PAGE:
Jens-Kjeld Jensen from the Faroe Islands wins the 2020 Nordic Council Environment Prize

27.10.20 | News
Miljøpris vinder 2020

Miljøprisen overrækkes til Jens-Kjeld Jensen af Rókur Tummasarson til et arrangement i Nordens Hus i Tórshavn på Færøerne i forbindelse med uddelingen af Nordisk Råds priser 2020.

Jens Kristian Vang

The environment prize is awarded to Jens-Kjeld Jensen by Rókur Tummasarson at an event at Nordic House in Thorshavn in the Faroe Islands in connection with the awarding of the Nordic Council prizes for 2020.

Honorary doctor, writer, chef, and nature enthusiast Jens-Kjeld Jensen has won the 2020 Nordic Council Environment Prize for his work on studying and sharing the development of biodiversity in the Faroe Islands. The rationale cites him as a perfect example of just how much someone who is as passionate as Jens-Kjeld can achieve.

With five books and over 500 articles about biodiversity in the Faroe Islands to his name, of which more than 200 are scientific and popular science pieces, it would be a bit unfair to describe Jens-Kjeld Jensen’s work as a hobby – although he does so himself, despite receiving an honorary doctorate from the University of the Faroe Islands. He is awarded the prize for his work that spans more than 40 years, putting the spotlight on the diversity of nature in the Faroe Islands.

Jensen was awarded the environment prize by two Greenlandic climate activists, Kira Lennert Olsen and Nuiana Hardenber, at a digital awards ceremony for the Nordic Council prizes for 2020 on Tuesday evening. The digital awards ceremony replaced the planned ceremony in Iceland, which had to be cancelled due to COVID-19.


Jens-Kjeld Jensen is awarded the prize for the lengths he has gone to in order to put the spotlight on the diversity of nature in the Faroe Islands. Jens-Kjeld has collated his knowledge over more than 40 years, describing everything from fleas, mice, and birds to fossils, fungi, and shrubs in the Faroese mountains.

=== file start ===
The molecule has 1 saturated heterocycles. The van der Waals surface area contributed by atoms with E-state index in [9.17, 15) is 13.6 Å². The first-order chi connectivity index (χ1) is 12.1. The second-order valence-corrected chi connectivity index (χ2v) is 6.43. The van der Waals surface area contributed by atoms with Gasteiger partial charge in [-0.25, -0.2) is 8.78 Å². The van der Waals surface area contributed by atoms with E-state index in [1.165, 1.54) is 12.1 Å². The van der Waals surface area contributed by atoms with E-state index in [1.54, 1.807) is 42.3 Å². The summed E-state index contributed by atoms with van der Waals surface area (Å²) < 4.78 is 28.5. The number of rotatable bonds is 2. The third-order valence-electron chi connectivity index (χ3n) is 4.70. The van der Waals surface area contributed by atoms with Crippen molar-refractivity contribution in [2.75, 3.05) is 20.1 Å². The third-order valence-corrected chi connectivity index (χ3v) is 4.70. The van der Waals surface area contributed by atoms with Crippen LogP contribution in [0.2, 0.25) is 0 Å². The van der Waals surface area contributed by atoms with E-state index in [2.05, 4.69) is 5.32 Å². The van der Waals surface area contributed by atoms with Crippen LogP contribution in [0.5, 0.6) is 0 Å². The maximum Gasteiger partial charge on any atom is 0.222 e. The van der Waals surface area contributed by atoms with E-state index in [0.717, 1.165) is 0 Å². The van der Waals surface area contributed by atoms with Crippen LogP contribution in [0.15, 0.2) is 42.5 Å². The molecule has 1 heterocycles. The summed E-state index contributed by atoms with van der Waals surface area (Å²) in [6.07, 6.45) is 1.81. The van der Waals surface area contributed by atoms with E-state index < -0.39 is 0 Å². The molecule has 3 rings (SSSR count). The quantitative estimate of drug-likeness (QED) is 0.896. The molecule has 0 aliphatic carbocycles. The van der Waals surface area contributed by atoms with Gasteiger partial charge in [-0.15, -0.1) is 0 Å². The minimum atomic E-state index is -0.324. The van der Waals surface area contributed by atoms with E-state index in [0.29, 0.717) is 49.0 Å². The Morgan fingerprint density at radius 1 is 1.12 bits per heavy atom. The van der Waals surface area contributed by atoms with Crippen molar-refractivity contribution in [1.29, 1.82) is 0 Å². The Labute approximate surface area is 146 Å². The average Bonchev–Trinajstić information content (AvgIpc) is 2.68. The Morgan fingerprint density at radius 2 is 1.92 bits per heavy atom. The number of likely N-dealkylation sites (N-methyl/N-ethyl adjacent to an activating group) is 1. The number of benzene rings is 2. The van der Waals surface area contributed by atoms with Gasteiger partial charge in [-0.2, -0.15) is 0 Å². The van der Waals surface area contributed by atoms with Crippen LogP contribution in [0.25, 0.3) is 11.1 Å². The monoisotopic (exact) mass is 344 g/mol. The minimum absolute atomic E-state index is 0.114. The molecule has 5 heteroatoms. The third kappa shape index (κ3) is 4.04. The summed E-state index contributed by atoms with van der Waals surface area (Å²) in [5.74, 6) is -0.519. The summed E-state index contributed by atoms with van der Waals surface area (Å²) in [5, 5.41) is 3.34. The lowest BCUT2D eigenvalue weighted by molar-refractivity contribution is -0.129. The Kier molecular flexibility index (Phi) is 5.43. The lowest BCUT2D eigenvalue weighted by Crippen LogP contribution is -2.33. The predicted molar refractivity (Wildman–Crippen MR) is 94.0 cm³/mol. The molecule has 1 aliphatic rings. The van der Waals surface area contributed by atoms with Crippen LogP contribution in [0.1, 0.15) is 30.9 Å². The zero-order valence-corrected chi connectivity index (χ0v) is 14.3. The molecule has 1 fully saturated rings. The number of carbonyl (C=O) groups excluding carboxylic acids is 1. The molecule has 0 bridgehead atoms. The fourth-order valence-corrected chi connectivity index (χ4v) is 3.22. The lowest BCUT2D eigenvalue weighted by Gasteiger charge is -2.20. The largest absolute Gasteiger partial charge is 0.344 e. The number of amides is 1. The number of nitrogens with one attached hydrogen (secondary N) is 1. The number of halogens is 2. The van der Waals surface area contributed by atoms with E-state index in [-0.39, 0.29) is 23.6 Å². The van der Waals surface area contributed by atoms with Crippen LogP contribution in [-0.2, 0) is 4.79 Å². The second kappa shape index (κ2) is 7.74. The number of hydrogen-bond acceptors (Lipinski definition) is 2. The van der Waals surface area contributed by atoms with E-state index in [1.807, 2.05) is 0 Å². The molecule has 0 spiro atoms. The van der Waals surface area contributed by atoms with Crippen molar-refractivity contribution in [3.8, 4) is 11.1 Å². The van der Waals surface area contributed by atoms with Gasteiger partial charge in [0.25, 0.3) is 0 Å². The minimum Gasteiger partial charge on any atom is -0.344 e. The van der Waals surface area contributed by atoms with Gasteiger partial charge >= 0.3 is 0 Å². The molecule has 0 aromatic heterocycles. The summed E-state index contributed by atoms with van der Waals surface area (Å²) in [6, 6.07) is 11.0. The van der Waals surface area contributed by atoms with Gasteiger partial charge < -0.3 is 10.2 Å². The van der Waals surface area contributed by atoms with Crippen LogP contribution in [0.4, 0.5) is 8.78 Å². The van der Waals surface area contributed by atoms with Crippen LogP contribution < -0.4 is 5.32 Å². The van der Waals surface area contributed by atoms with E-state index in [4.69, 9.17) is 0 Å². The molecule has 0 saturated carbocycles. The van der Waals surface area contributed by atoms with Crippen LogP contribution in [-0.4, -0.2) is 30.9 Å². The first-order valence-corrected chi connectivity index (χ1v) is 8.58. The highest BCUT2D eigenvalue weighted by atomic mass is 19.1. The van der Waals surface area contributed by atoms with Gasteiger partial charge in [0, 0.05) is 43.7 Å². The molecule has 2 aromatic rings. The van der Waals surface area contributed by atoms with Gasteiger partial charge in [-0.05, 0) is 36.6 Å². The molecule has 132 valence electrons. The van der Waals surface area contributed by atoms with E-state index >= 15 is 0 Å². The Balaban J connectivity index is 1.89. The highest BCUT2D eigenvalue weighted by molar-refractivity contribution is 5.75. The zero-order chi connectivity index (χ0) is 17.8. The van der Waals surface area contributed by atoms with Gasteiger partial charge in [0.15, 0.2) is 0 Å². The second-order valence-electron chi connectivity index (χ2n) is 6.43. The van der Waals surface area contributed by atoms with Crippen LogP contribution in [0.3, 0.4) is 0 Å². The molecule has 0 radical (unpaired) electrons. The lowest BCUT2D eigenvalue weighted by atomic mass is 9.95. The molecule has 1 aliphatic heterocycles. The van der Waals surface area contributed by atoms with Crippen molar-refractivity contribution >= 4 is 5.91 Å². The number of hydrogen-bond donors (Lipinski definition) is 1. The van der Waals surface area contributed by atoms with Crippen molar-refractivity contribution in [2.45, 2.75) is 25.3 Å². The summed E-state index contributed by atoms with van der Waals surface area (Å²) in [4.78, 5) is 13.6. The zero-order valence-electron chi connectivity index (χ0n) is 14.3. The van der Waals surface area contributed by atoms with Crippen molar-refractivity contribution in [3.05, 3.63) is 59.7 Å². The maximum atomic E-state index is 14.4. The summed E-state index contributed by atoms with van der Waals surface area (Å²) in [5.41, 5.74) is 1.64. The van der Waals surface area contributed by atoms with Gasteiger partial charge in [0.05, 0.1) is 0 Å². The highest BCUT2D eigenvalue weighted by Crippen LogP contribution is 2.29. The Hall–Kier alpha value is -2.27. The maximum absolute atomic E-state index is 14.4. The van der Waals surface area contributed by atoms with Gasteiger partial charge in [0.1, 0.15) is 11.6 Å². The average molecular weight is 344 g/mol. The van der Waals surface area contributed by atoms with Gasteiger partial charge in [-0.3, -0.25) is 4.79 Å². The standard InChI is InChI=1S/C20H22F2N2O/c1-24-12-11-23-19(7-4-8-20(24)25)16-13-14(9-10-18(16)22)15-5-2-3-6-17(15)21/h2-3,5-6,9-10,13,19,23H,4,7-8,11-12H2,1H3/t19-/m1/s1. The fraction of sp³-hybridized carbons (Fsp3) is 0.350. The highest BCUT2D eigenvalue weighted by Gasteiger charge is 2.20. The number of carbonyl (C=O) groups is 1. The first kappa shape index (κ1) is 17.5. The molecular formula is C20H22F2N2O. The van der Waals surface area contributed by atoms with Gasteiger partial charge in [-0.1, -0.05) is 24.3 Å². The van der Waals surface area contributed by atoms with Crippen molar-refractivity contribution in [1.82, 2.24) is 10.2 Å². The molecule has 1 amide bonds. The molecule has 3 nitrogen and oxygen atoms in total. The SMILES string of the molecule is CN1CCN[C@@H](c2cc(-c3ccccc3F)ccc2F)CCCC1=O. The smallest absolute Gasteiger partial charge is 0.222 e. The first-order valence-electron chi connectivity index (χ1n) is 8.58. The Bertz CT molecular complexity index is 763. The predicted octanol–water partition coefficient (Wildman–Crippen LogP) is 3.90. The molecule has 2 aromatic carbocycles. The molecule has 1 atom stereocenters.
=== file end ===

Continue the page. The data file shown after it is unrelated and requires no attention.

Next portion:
As a self-taught researcher and communicator, his books and hundreds of scientific and popular science articles have informed and, where necessary, warned the Faroese and professionals of the threat that invasive species and interventions in nature pose to the fragile natural environment of the Faroe Islands.

Jens-Kjeld Jensen works with natural scientists around the world and has been involved in documenting more than 350 new species in the Faroe Islands. His work is known and respected among both the Faroese and his colleagues, and he has even had a species of moth named after him.

Many Faroese children and adults have, through kindergarten or school excursions, gained an insight into the wonderful world of nature when visiting Jens-Kjeld’s home on the island of Nólsoy. This is why they also think of him and get in touch with him when, later in life, they see or find something exciting in nature.

Jens-Kjeld Jensen’s contribution to the understanding and preservation of the diversity of Faroese nature is invaluable: he is an example of just how much a true impassioned individual can accomplish in their pursuit of a richer natural world.

For this, the adjudication committee believes that Jens-Kjeld Jensen should be awarded the 2020 Nordic Council Environment Prize.

About the Nordic Council’s prizes

Each year the Nordic Council awards five prizes: the Literature Prize, the Film Prize, the Music Prize, the Environment Prize, and the Children and Young People’s Literature Prize. The winners each receive a Nordlys statuette and DKK 350,000. The prizes are awarded in conjunction with the Nordic Council’s annual Session. COVID-19 meant that the awards ceremony could no longer take place in Iceland this year. The winners of the five Nordic Council prizes were instead revealed during a digital ceremony.

About the Nordic Council Environment Prize

The 2020 Nordic Council Environment Prize is awarded to a Nordic initiative for exemplary efforts to protect the biodiversity of nature. Biodiversity is both a source of well-being and a prerequisite for our existence. The theme of this year’s prize supports UN sustainable development goals 14 and 15 for life below water and life on land. This year marks the 26th time that the Nordic Council Environment Prize has been awarded.